June 5, 2020

A Friday Reflection from the Bishop During a Difficult Time
Aloha my Siblings in Christ Jesus,

During the Governor’s “Stay at Home Order,” I, like many others in the Islands, worked from home. I learned to use “Zoom” and spent hours on the phone (in fact, I still am doing so). I was also given added time to pray and read. I re-read some of the writings of Soren Kierkegaard (long on my shelf from my undergraduate days). I actually did that because I had read in The Roosevelt I Knew by Frances Perkins [Penguin Classics (Reprint edition), 2011] and A Christian and a Democrat: A Religious Biography of Franklin D. Roosevelt by John F. Woolverton with James D. Bratt (Eerdmans, 2019) that during War World II a dinner conversation with an Episcopal Priest motivated President Roosevelt to read Kierkegaard. The President was pondering human nature, and especially human sin and collective depravity. 

So, I again began to read Kierkegaard from old books with yellowed pages and then from downloaded newer translations. As the weeks have gone on and then with the crisis of George Lloyd’s murder, I have found solace in words of an early nineteenth century Dane. His notion of “repetition” seems particularly important to our times as Christians. As I understand it, the Danish 19th century Danish term he uses for “repetition” is gjentagelsen. It’s a compound expression that means “to take” (at tage) with a prefix meaning “again” (gien). It is different than “recollecting” or “remembering” some past event. It means to take on again a decision or reality that one had undertaken earlier. It is the conscious “repeating” or “owning” of the intention. The effort to engage a Christian life, to imitate Jesus Christ, involves a constant “repetition” of faith, a constant “repetition” of the effort to bring your own faith to concrete expression.

It seems to me that our regular affirmation of the Baptismal Covenant must be such a “repetition.” Perhaps it needs to be a daily practice. The questions and answers are themselves the basis of our faith and an examination of our lives:
Question Do you reaffirm your renunciation of evil and renew your commitment to Jesus Christ?
Answer I do.

Question Do you believe in God the Father?
Answer I believe in God, the Father almighty, creator of heaven and earth.

Question Do you believe in Jesus Christ, the Son of God?
Answer I believe in Jesus Christ, his only Son, our Lord. He was conceived by the power of the Holy Spirit and born of the Virgin Mary. He suffered under Pontius Pilate, was crucified, died, and was buried. He descended to the dead. On the third day he rose again. He ascended into heaven, and is seated at the right hand of the Father. He will come again to judge the living and the dead.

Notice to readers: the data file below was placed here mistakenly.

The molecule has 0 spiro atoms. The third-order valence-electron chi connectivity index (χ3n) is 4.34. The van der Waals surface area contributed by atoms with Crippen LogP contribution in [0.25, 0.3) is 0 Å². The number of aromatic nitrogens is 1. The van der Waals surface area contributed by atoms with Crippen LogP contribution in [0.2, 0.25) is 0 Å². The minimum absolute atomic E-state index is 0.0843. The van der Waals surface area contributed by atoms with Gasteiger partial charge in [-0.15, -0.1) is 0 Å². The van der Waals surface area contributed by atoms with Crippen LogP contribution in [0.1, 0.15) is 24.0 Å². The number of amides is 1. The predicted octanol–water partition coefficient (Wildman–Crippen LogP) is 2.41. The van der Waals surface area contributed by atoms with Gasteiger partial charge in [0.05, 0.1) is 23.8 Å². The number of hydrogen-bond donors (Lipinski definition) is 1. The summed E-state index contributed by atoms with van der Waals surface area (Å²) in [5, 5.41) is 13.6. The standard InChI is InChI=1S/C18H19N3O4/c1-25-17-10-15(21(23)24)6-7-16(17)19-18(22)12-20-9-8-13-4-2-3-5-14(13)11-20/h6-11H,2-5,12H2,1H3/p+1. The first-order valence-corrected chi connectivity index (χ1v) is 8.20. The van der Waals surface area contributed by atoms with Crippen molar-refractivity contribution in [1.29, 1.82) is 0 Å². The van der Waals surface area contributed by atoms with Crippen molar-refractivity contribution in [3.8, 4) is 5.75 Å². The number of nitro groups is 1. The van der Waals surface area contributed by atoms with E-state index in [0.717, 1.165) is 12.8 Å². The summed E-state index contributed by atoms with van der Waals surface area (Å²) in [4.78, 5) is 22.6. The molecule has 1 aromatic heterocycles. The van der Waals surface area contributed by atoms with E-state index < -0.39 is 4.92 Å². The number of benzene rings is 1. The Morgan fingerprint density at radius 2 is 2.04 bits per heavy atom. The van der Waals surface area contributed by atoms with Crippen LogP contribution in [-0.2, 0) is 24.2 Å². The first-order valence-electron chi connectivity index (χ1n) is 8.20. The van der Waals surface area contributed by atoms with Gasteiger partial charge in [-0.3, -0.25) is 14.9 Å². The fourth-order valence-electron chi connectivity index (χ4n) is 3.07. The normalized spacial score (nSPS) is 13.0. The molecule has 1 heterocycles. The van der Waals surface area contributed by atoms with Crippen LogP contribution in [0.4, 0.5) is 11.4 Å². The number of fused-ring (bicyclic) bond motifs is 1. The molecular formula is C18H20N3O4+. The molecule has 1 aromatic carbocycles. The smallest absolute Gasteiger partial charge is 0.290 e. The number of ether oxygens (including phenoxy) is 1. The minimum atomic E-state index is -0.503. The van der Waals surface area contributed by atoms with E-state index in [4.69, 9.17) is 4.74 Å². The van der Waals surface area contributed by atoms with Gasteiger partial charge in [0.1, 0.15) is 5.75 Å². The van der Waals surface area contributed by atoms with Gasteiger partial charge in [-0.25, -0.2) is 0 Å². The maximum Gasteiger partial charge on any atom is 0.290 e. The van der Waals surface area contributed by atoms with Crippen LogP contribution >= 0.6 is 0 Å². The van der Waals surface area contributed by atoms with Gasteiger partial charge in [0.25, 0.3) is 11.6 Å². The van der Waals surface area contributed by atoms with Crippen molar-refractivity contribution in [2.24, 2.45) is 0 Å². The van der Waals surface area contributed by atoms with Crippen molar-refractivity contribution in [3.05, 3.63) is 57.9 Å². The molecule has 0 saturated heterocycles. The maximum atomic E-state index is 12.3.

Question Do you believe in God the Holy Spirit?
Answer I believe in the Holy Spirit, the holy catholic Church,
the communion of saints, the forgiveness of sins, the resurrection of the body, and the life everlasting.

Question Will you continue in the apostles' teaching and fellowship, in the breaking of bread, and in the prayers?
Answer I will, with God's help.

Question Will you persevere in resisting evil, and, whenever you fall into sin, repent and return to the Lord?
Answer I will, with God's help.

Question Will you proclaim by word and example the Good News of God in Christ?
Answer I will, with God’s help.

Question Will you seek and serve Christ in all persons, loving your neighbor as yourself?
Answer I will, with God’s help.

Question Will you strive for justice and peace among all people, and respect the dignity of every human being?
Answer I will, with God's help.
As Episcopalians, the Baptismal Covenant is our model for self-examination and the blueprint of God’s Commonwealth. It is the framework for how we engage the world. It is the basis for our daily – even moment to moment – “repetition.”  

With it, the inconvenience of wearing masks and the awkwardness of social distancing are placed in the context of loving our neighbor as our self. It is acting as best we can with the information we have to care for others.

Likewise, as Christians, the current peaceful protests regarding the murder of George Floyd as a symbol of systemic racism and the unequal reality of American society are embodiments of our striving for justice and peace among all people, and respecting the dignity of every human being. As Christians, we must acknowledge our own personal sin and complicity in an unjust and racist system. We are striving for God’s Commonwealth of love, justice and peace. 

By wearing our masks and in our protesting, Episcopalians are trying to proclaim by word and example the Good News of God in Christ. We are doing our best in a hurt world to be the balm of healing. It can be discouraging, but by faithful “repetition,” we can carry on.  

“Repetition” is not an easy spiritual task. I know that I fail every day. I am aware that I have left undone those things which I ought to have done, and I have done those things which I ought not to have done. Too often, I am ignorant of my own failures and blind to injustices around me. By God’s grace, I truly desire and intend to live the life given to me at baptism. I am open to hearing the cries of others. I am trying to listen and act in love. With you, I will strive to live in this world as a citizen of God’s Commonwealth of love, justice and peace.  
Aloha ma o Iesu Kristo, kō mākou Haku,


The Right Reverend Robert L. Fitzpatrick, Bishop
The Episcopal Diocese of Hawai'i
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